CryptocurrencyLeadershipInvestingClimate ChangeMost Powerful Women

Can new orca habitats right SeaWorld’s sinking ship?

August 16, 2014, 6:00 PM UTC
Killer whale life spans
Orcas during a show at the Shamu Up Close attraction at Sea World in Orlando, Fla., Jan. 7, 2014. (Joshua C. Cruey/Orlando Sentinel/MCT via Getty Images)
Photo by Orlando Sentinel MCT—Getty Images

On Friday, SeaWorld Entertainment announced that it is building new, bigger enclosures for its signature attractions — the orcas (also known as killer whales). Their jumps and tricks have delighted some, but their alleged poor treatment and inadequate habitats have enraged others.

The theme park company said it plans to upgrade the killer whale tanks at three of its theme parks, starting with the one in San Diego, Calif. The new orca tanks will be 50 feet deep and have a surface area of nearly 1.5 acres.

Will improved conditions be enough to reverseSeaWorld’s declining revenue? Earlier this week the theme park company said its revenue dropped 1 percent in the three months ended June 30 during a period that’s considered the company’s peak season. SeaWorld(SEAS) also attributed its poor quarter to bad press following the release of the “Blackfish” documentary, which accused the theme park operator of mistreating orcas.

Wall Street wasn’t impressed and sent the company’s stock price down over 30 percent.

President and CEO Jim Atchison said in a press conference Friday afternoon that while the plans for the new habitats had been in the works for some time, he does think that it will have an impact on those people who were swayed by protests, or perhaps by the damning 2013 documentary, which has proven to be very popular on Netflix — although he doesn’t think the move will appease animal rights activists.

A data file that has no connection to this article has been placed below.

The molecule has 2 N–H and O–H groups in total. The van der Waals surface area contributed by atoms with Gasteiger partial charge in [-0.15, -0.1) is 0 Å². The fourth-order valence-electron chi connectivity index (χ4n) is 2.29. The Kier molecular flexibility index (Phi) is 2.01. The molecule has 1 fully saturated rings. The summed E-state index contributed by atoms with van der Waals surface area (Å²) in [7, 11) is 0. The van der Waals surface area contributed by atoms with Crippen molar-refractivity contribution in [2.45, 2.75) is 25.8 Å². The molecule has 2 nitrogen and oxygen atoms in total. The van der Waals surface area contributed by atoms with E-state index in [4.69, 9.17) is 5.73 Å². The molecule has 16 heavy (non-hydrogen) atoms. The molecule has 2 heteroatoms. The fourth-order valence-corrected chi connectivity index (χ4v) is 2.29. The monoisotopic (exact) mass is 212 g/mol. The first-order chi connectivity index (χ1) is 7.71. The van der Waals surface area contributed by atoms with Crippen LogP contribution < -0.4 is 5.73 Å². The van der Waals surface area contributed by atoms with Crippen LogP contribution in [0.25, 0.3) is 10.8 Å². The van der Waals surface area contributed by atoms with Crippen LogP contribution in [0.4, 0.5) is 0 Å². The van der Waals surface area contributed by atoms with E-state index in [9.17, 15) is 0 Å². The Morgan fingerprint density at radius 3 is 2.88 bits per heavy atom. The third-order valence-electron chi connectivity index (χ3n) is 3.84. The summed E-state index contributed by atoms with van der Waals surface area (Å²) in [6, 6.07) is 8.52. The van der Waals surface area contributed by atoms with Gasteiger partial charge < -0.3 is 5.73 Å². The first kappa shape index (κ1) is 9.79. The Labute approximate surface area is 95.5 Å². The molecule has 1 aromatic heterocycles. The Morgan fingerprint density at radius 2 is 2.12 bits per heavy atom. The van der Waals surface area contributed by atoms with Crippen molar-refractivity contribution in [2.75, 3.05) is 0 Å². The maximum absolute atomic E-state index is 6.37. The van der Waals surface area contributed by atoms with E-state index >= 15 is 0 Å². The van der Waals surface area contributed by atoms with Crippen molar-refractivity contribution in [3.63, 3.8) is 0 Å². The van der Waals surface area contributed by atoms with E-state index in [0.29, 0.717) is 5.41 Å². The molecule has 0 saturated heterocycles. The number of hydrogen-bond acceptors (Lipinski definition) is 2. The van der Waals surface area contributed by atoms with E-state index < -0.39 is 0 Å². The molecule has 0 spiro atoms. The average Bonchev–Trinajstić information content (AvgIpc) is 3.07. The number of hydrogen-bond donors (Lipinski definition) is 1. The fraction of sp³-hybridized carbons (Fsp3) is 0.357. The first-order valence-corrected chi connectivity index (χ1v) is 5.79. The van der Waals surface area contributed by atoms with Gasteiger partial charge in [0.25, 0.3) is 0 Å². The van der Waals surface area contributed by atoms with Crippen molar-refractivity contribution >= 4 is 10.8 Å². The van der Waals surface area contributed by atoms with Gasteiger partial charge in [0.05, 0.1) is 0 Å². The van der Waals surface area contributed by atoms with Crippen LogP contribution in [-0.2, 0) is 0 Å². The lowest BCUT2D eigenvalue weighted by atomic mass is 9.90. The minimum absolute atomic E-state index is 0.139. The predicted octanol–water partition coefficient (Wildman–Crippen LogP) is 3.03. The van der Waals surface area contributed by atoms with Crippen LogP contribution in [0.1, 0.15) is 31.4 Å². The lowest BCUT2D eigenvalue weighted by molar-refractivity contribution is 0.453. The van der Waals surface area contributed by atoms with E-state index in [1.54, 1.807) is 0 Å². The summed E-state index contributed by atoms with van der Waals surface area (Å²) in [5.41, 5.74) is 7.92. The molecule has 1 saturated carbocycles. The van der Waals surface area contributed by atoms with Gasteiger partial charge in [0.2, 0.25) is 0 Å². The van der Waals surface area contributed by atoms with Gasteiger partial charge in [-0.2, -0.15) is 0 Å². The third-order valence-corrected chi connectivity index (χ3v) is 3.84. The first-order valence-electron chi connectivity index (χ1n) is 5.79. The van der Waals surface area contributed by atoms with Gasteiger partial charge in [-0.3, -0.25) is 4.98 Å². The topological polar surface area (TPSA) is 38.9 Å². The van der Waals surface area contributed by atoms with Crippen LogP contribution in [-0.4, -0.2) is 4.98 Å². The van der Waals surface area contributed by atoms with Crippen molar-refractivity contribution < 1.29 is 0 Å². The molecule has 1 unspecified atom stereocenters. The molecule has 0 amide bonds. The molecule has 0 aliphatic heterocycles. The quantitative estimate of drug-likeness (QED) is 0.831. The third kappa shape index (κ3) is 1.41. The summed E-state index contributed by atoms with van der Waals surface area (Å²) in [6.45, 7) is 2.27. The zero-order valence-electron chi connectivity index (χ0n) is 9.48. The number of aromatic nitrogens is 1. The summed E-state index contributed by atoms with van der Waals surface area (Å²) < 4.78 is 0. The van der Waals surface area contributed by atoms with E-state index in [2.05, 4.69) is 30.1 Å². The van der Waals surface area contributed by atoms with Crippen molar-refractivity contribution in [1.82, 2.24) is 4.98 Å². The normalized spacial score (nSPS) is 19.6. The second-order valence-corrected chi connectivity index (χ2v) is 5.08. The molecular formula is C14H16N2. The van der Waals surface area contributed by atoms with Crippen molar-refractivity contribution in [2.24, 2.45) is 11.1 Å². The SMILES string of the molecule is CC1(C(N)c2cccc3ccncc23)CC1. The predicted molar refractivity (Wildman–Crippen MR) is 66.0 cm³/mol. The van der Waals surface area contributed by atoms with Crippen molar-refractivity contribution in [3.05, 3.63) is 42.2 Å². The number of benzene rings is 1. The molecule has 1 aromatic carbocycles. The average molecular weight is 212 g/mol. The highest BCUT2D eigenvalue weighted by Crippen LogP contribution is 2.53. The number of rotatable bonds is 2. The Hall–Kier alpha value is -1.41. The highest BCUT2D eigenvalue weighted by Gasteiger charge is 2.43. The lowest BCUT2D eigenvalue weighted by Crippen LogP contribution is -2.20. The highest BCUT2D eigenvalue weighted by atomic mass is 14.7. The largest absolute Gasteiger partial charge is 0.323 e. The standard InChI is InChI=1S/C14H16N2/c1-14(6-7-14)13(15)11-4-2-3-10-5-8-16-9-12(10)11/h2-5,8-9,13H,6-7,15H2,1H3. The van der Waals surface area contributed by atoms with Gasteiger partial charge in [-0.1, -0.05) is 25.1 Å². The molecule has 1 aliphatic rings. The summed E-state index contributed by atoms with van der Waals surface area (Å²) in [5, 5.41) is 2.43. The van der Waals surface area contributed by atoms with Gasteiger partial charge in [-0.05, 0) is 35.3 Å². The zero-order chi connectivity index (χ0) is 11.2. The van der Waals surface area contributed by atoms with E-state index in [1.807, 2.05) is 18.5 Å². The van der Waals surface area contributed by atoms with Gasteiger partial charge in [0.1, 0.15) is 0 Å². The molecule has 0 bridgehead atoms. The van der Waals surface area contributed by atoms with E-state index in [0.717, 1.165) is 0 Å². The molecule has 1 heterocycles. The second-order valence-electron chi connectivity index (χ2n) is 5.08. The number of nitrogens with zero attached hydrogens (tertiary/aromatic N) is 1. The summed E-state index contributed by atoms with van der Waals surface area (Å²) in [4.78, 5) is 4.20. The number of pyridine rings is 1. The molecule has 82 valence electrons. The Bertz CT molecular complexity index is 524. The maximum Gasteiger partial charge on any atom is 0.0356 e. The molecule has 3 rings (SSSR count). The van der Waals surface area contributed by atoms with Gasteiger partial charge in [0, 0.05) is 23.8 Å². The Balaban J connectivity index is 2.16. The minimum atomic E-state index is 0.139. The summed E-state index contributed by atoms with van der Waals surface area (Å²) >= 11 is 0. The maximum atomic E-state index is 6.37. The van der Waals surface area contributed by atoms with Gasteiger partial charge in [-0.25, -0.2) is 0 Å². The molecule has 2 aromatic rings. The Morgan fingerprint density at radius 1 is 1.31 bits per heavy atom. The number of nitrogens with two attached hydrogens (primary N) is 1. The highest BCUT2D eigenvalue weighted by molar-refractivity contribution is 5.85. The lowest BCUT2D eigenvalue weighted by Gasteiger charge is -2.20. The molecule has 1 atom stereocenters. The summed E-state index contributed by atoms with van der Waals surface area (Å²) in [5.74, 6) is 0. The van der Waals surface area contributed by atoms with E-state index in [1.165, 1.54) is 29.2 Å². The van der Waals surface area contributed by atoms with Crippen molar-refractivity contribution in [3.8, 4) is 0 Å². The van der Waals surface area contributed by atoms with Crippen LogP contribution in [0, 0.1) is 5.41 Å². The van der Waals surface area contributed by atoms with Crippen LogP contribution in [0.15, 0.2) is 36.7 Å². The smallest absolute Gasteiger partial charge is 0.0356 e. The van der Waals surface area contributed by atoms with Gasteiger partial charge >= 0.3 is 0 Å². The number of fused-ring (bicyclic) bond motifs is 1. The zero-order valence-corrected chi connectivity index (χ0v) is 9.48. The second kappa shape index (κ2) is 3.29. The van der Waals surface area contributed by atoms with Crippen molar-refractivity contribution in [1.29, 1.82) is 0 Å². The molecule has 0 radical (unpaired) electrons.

“That’s not who we’re trying to appeal to, that’s not our market,” he said.

Tuna Amobi, an equity analyst at S&P Capital IQ, said that while the new habitats could be a step forward in reversing the company’s fortunes, it is by no means a wave of a magic wand.

“This is not going to have any immediate positive impact,” he said. “Most investors are kind of going to take a wait-and-see approach.”

Although the theme park has long been a target of animal rights groups, in the past few months the pressure on SeaWorld has intensified. This summer the animal rights group People for the Ethical Treatment of Animals (PETA) posted an ad in the San Diego airport featuring actress Kathy Najimy and the words “Welcome to San Diego! If you love animals like I do, please avoid SeaWorld,” according to a story in The Wall Street Journal. The animal rights group also had actress Jessica Biel submit a question on its behalf to Atchison at SeaWorld’s investor day (she asked when SeaWorld would develop a plan to move the orcas to a sea pen in a natural setting).

PETA spokesman Jared Goodman said that the new habitats announced Friday weren’t enough to satisfy his group, and called them “clearly a desperate move.”

He also said that PETA’s ad campaign and demonstrations would continue until the orcas are released into a coastal sanctuary, meaning that SeaWorld may still have to deal with negative headlines as it tries to rebuild its brand.

“This proposal is not going to change things and its not going to save the company,” Goodman said.

As far as investors go, Amobi thinks they should at least be relieved SeaWorld is admitting that negative press is an issue rather than solely blaming other factors, such as weather and school calendars.

“I think that overall management understands now more than ever that this is an issue that needs to be addressed head on,” he said.

In addition to building the new habitats, SeaWorld announced it is giving more than $10 million to killer whale research and creating a partnership focused on ocean health.